This is a book review that was previously discussed on our College Union & Activities Discussion podcast (@CUADpodcast) on June 5, 2013
One of the books I’ve had on the list to review on this podcast was also reviewed in this month’s ACUI Bulletin. It’s called “Not Everyone Gets a Trophy: How to Manage Generation Y” by Bruce Tulgan.
A Generation X’er myself, I’ve always been interested in the differences between generations and saw first hand the difference in the experiences I had in school vs. my brother who is four years younger than me. My mother as a middle school and high school teacher also saw the differences in the way students were rewarded differently. Everyone did start getting trophies for doing…not much.
This books starts off by going through 10 Myths and Realities regarding Generation Y. Here’s an example:
Myth #4: They want the top job on day one.
Reality: They have no interest in taking their time to “get a feel for the place.” They want to hit the ground running on day one. They want to identify problems that nobody else has identified, solve problems that nobody else has solved, make existing things better, invent new things. They want to make an impact.”
I see this. I know many younger professionals that don’t care about what’s been done before and rush right to creating something they feel must be new. Sometimes the ideas are new, sometimes not. It can be frustrating as someone older to try and give feedback – because if you have to say something has been done before and didn’t work etc. you know it’s not going to go over well. I think fully expressing that as a supervisor you want to invent new things, try new things – but at the same time you know the student body or the culture etc. is important.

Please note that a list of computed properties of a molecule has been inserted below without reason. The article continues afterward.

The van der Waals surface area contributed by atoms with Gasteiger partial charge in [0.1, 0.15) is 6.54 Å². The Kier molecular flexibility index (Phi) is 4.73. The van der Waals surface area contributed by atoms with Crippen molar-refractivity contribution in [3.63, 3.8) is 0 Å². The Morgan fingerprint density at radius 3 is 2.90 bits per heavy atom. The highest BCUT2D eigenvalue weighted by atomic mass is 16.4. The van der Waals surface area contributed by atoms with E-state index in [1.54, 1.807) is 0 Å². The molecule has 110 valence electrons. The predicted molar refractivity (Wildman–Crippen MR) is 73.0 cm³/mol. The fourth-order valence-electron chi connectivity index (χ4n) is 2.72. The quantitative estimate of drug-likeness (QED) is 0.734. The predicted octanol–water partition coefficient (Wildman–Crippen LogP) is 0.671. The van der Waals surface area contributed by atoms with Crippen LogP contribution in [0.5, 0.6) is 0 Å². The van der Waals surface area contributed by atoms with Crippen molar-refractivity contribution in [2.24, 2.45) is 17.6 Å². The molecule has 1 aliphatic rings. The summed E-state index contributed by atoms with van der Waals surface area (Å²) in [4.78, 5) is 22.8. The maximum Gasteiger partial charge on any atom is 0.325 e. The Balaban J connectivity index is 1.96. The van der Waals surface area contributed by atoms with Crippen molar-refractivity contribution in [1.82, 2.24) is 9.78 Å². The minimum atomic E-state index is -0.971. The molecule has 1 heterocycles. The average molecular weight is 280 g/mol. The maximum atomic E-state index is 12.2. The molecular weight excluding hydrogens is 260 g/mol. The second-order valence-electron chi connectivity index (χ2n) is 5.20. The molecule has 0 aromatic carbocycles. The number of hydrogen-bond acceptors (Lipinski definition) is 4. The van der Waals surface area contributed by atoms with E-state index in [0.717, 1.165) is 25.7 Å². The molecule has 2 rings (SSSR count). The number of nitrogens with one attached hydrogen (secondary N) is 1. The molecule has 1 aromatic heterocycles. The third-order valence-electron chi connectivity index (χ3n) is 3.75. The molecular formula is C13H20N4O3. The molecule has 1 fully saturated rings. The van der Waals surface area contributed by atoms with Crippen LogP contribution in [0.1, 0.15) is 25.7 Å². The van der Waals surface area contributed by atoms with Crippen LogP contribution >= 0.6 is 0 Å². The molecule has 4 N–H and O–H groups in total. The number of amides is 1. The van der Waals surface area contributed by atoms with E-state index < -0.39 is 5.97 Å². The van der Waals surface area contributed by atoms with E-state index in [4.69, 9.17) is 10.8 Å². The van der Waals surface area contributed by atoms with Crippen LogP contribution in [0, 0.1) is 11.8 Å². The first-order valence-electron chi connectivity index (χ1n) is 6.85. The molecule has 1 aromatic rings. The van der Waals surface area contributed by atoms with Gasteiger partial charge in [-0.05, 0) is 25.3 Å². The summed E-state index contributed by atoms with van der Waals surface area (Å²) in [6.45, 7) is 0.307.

Other topics in the book were “Tricks to Recruiting and Hiring the Best Gen Y Employees” which was interesting. 8 different things to remember such as making sure they understand the Marketable Skills they will gain from working with you. Access to decision makers. Gen Y employees like knowing that they can always have access to the person making the decisions. As someone who really really respects those boundaries, I understand that desire but it’s so different than my generation when they just expect that from the get go.
I’ve worked with younger co-workers and I see how they want to know why they can’t just go to the Vice President and ask him questions directly. So I’m all like that’s like two levels above your pay grade, but that’s not a reason to them.
There’s a ton more in the book, but I also wanted to share that the author feels that Gen Y employees need a little “In Loco Parentis” Management. Now as someone who has worked at a high school art school and a Catholic Private University, this is concept is not new to me, but using this as supervisor is. So this may be a rethinking supervision type idea:
The author says to “Take over the tutoring aspects of the parental role in the workplace without taking over the emotional part (at least mostly)”. What that means:
1. Show them you care.
2. Give them boundaries and structure.
3. Help them keep score.
4. Negotiate special rewards in very small increments.
Now these items are so vastly different from what I need as an employee that I whole heartedly have taken these items into consideration. I supervise someone now who is very used to my style so I haven’t had to change a lot with him, but I do have Graduate Interns who are going into the Student Affairs field, so I take that responsibility very seriously.
Give them boundaries. “If you want to give Gen Yers more freedom at work, the biggest favor you can do for them is establish clear boundaries and give them a structure within which they can function with some autonomy.”
Keeping score is like helping employees to see how far they’ve come and what they’ve learned during the process and rewards is basically always remembering to reward your people and find small ways (not like like doo dads, but real rewards if possible) to recognize them.